The Process of “Normalization”


In Montessori education, the term “normalization” has a specialized meaning. “Normal” does not refer to what is considered to be “typical” or “average” or even “usual”. “Normalization” does not refer to a process of being forced to conform. Instead, Maria Montessori used the terms “normal” and “normalization” to describe a unique process she observed in child development.

Montessori observed that when children are allowed freedom in an environment suited to their needs, they blossom. After a period of intense concentration, working with materials that fully engage their interest, children appear to be refreshed and contented. Through continued concentrated work of their own choice, children grow in inner discipline and peace. She called this process “normalization” and cited as “the most important single result of our whole work.”(1)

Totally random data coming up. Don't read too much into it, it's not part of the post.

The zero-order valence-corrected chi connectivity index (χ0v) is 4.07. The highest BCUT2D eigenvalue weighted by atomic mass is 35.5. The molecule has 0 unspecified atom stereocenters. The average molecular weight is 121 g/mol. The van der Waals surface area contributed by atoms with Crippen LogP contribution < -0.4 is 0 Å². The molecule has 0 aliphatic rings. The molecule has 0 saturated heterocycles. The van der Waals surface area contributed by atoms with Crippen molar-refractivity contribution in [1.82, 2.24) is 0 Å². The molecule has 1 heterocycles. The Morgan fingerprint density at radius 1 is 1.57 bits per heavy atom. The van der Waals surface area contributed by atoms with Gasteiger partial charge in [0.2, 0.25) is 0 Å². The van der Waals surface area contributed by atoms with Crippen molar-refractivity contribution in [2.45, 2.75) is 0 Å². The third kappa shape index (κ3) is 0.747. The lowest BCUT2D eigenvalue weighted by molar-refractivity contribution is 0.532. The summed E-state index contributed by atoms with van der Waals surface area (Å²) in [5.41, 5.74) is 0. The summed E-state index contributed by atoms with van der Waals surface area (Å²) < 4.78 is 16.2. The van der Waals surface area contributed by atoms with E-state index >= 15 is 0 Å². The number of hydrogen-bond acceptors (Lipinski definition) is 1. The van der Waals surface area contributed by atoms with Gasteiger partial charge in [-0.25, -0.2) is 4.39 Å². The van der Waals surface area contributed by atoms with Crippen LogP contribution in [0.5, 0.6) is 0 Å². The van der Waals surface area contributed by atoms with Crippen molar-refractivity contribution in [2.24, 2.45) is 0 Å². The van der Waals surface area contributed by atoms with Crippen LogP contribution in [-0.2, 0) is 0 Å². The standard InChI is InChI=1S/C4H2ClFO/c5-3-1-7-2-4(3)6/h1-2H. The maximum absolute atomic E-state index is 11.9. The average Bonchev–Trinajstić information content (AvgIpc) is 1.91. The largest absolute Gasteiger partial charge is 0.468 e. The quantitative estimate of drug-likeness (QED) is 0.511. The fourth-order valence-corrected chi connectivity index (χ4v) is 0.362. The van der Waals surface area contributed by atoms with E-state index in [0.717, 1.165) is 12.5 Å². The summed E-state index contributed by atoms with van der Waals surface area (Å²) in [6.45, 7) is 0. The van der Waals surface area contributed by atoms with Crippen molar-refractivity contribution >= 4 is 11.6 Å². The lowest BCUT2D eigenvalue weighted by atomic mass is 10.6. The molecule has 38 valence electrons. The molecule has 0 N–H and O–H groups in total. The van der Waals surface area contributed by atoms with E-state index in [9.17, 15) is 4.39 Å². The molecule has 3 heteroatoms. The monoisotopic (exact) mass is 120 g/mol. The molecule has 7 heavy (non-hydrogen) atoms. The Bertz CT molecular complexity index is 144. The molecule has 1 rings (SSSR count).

She went on to write:

Only “normalized” children, aided by their environment, show in their subsequent development those wonderful powers that we describe: spontaneous discipline, continuous and happy work, social sentiments of help and sympathy for others…. An interesting piece of work, freely chosen, which has the virtue of inducing concentration rather than fatigue, adds to the child’s energies and mental capacities, and leads him to self-mastery… One is tempted to say that the children are performing spiritual exercises, having found the path of self-perfectionment and of ascent to the inner heights of the soul.(2)

E.M Standing, author of Maria Montessori: Her Life and Work, lists these as the characteristics of “normalization”: love of order, love of work, spontaneous concentration, attachment to reality, love of silence and of working alone, sublimation of the possessive instinct, power to act from real choice, obedience, independence and initiative, spontaneous self-discipline, and joy. Montessori believed that these are truly “normal” characteristics of childhood, which emerge when children’s developmental needs are met.

When the child engages with the Montessori materials in total concentration for long periods of time, a transformation occurs. This transformation is what Dr. Maria Montessori calls “normalization”. It is a process that occurs over a period of time, usually three or four years and it requires the child’s total engagement with the Montessori materials.

(1&2- “The Absorbment Mind; 1949).

Mis Manos Montessori School, Tucson, AZ